|Intercomparison of dissolved trace elements at the Bermuda Atlantic Time Series station|Middag, R.; Séférian, R.; Conway, T.M.; John, S.G.; Bruland, K.W.; de Baar, H.J.W. (2015). Intercomparison of dissolved trace elements at the Bermuda Atlantic Time Series station. Mar. Chem. 177(Part 3): 476–489. dx.doi.org/10.1016/j.marchem.2015.06.014
In: Marine Chemistry. Elsevier: Amsterdam. ISSN 0304-4203, more
Intercomparison; Cross-over station; Trace metals; GEOTRACES
|Authors|| || Top |
- Middag, R., more
- Séférian, R.
- Conway, T.M.
- John, S.G.
- Bruland, K.W.
- de Baar, H.J.W., more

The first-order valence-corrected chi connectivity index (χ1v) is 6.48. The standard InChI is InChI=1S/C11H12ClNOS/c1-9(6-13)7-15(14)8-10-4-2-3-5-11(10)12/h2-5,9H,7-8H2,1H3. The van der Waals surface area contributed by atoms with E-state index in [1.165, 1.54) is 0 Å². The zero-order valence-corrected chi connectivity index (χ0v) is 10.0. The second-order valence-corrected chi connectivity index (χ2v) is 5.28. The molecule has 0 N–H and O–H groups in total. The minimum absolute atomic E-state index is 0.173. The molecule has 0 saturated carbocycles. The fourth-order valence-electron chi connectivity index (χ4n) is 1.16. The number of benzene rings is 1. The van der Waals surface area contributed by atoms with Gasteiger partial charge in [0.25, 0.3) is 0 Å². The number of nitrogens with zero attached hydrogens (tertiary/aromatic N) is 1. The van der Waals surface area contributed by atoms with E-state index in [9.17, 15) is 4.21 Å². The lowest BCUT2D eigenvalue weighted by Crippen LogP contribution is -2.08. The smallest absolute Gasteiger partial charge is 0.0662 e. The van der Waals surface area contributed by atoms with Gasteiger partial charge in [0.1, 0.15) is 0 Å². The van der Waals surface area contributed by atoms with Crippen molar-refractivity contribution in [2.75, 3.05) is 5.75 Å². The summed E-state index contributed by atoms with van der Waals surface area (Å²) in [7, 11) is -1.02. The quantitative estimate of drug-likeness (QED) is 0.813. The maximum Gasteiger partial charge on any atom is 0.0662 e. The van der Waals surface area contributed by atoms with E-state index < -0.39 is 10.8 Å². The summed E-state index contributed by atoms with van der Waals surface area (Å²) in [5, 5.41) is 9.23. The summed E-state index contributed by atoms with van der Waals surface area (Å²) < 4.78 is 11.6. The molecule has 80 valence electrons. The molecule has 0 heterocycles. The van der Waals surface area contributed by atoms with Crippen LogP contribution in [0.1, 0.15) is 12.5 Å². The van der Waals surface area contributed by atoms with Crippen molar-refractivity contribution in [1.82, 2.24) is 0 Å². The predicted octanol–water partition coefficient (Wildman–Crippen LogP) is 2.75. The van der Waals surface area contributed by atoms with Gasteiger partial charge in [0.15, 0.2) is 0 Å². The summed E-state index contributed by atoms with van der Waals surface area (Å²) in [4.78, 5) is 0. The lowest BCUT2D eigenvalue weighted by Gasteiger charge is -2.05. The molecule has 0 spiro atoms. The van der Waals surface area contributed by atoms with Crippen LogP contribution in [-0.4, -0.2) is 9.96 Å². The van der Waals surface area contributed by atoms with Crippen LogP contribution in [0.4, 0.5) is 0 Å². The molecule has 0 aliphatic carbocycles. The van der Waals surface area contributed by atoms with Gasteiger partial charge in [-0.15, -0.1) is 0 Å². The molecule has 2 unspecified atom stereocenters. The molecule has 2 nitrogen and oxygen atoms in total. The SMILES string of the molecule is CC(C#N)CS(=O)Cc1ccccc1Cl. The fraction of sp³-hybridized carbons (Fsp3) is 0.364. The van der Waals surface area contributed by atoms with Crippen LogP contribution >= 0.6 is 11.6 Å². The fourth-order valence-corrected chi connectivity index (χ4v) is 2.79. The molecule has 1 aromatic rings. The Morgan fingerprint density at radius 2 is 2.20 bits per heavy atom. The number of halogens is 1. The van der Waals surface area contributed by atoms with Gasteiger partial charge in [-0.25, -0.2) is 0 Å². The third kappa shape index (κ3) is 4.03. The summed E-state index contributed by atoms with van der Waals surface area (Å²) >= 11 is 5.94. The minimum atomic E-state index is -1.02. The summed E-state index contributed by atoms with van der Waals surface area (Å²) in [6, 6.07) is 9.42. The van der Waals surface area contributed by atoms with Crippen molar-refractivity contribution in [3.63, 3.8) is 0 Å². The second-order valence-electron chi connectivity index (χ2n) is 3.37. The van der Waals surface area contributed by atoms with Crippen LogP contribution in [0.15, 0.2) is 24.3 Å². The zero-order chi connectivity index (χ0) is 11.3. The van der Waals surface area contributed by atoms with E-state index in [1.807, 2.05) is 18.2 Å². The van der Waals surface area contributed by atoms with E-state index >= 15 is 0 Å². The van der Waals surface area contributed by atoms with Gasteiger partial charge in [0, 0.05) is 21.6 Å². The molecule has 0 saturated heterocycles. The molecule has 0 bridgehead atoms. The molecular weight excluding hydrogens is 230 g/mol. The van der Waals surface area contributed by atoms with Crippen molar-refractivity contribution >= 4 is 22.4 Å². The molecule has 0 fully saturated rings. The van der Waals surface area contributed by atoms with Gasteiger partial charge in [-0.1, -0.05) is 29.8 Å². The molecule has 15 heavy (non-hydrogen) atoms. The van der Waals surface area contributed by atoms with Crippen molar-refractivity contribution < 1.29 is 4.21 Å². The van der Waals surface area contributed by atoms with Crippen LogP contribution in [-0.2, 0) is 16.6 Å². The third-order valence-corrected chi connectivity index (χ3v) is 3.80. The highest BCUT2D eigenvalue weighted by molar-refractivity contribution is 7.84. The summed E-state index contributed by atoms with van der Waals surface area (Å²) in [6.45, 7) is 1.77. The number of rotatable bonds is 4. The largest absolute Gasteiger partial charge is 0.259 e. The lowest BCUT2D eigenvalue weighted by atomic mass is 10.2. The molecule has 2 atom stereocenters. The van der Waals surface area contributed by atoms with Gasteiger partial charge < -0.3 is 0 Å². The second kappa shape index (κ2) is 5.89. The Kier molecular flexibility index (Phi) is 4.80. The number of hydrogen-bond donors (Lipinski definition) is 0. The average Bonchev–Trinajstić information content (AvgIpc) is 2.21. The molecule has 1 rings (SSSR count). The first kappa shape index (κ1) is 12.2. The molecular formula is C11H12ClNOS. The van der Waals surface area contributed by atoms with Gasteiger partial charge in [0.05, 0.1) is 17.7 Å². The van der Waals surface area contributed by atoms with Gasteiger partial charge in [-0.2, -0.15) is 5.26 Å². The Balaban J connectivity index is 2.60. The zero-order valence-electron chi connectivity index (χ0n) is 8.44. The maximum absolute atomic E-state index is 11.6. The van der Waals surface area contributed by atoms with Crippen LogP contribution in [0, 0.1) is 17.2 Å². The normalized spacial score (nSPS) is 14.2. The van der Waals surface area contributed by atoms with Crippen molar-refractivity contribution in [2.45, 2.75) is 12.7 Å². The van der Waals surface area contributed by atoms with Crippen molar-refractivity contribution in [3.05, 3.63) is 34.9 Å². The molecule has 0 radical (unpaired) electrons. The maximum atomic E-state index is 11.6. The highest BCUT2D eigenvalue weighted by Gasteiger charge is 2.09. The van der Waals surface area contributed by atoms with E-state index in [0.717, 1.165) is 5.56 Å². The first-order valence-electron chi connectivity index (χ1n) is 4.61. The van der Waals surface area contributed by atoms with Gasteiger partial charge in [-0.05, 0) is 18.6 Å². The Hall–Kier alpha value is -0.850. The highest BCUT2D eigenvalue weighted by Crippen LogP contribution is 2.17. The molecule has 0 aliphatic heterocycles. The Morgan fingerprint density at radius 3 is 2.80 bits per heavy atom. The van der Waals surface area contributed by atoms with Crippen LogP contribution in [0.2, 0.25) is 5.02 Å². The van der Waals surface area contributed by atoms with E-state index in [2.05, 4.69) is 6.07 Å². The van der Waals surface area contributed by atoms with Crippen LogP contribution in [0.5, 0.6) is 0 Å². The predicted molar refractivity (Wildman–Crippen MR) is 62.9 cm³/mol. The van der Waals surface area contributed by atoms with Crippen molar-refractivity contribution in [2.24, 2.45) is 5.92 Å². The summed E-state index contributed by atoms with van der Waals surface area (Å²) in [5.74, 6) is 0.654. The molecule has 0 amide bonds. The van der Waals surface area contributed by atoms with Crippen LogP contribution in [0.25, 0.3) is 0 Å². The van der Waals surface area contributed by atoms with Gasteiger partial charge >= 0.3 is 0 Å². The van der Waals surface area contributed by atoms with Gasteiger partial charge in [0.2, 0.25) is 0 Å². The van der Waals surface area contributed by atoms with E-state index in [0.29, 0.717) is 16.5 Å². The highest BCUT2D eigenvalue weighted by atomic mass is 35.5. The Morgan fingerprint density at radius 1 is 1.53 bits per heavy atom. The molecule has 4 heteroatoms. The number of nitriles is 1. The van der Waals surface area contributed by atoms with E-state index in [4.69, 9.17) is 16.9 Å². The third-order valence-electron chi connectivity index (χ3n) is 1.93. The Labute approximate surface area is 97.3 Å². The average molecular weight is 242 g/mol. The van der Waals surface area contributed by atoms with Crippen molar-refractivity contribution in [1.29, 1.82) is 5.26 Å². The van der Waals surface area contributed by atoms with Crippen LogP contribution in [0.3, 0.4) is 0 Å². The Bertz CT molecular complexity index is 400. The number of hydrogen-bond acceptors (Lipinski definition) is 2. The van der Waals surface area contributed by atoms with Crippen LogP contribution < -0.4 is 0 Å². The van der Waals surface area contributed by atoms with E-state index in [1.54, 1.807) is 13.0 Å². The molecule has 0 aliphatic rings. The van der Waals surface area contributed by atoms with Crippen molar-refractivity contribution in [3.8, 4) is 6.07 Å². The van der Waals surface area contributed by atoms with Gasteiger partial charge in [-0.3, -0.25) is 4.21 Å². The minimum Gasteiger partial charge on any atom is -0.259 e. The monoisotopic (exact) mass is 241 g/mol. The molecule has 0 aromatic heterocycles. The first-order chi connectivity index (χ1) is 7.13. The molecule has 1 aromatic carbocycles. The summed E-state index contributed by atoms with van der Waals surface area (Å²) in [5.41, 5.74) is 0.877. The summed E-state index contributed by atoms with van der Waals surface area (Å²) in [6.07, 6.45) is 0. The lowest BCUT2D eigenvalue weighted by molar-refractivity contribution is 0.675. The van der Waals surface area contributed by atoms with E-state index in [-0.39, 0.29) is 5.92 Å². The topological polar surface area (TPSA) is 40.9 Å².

The international GEOTRACES programme is emphasising the use of the GEOTRACES reference sample programme and the importance of cross-over or baseline stations where all aspects of sample collection, filtration, processing and analytical methods can be compared. These intercomparison efforts are of crucial importance to merge or link data from different origins together. The occupation of the Bermuda Atlantic Time Series (BATS) station (31°45.92'N, 64°04.95'W) by the Netherlands GEOTRACES (GA02; 13 June 2010) as well as US GEOTRACES (GA03; 19–21 November 2011) Atlantic section expeditions provided an intercomparison opportunity to confirm the compatibility of the 2 different sampling systems as well as different analytical techniques used. In order to compare the data from different sampling systems or analytical techniques, a new statistical approach was developed to include the analytical uncertainty. Furthermore, modifications to an existing multi-element technique (Biller and Bruland, 2012) were made that increased the number of elements analysed and that allows the time consuming extractions to be done shipboard. Overall, we show excellent agreement between data generated by different sampling systems and analytical techniques. However, while both sampling systems are capable of collecting uncontaminated samples for all the GEOTRACES key elements, some apparent outliers are present. The intercomparison between the different analytical techniques also reveals subtle differences that would have gone unnoticed if only reference samples would have been used, underlining the importance and power of intercomparison stations. The results show that cross-over station data can be used to assess consistency between datasets if these stations have been carefully planned and analysed in combination with (internal) seawater reference samples to assure intra-dataset consistency.